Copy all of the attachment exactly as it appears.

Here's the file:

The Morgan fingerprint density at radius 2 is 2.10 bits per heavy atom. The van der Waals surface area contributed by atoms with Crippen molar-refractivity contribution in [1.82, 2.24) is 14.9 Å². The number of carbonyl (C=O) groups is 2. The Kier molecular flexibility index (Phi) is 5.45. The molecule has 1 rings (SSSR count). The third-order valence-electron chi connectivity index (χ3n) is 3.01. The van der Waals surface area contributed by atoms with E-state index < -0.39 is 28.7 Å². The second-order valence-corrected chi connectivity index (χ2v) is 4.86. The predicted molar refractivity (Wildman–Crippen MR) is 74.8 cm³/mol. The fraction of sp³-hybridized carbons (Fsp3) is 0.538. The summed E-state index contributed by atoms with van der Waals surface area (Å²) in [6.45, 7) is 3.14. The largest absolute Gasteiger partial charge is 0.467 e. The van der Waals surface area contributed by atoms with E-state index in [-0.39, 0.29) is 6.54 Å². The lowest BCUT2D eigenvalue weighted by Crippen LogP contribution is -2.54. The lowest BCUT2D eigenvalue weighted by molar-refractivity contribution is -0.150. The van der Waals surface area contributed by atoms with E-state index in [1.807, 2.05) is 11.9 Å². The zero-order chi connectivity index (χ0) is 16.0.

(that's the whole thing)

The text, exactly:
The Morgan fingerprint density at radius 2 is 2.10 bits per heavy atom. The van der Waals surface area contributed by atoms with Crippen molar-refractivity contribution in [1.82, 2.24) is 14.9 Å². The number of carbonyl (C=O) groups is 2. The Kier molecular flexibility index (Phi) is 5.45. The molecule has 1 rings (SSSR count). The third-order valence-electron chi connectivity index (χ3n) is 3.01. The van der Waals surface area contributed by atoms with E-state index < -0.39 is 28.7 Å². The second-order valence-corrected chi connectivity index (χ2v) is 4.86. The predicted molar refractivity (Wildman–Crippen MR) is 74.8 cm³/mol. The fraction of sp³-hybridized carbons (Fsp3) is 0.538. The summed E-state index contributed by atoms with van der Waals surface area (Å²) in [6.45, 7) is 3.14. The largest absolute Gasteiger partial charge is 0.467 e. The van der Waals surface area contributed by atoms with E-state index in [-0.39, 0.29) is 6.54 Å². The lowest BCUT2D eigenvalue weighted by Crippen LogP contribution is -2.54. The lowest BCUT2D eigenvalue weighted by molar-refractivity contribution is -0.150. The van der Waals surface area contributed by atoms with E-state index in [1.807, 2.05) is 11.9 Å². The zero-order chi connectivity index (χ0) is 16.0.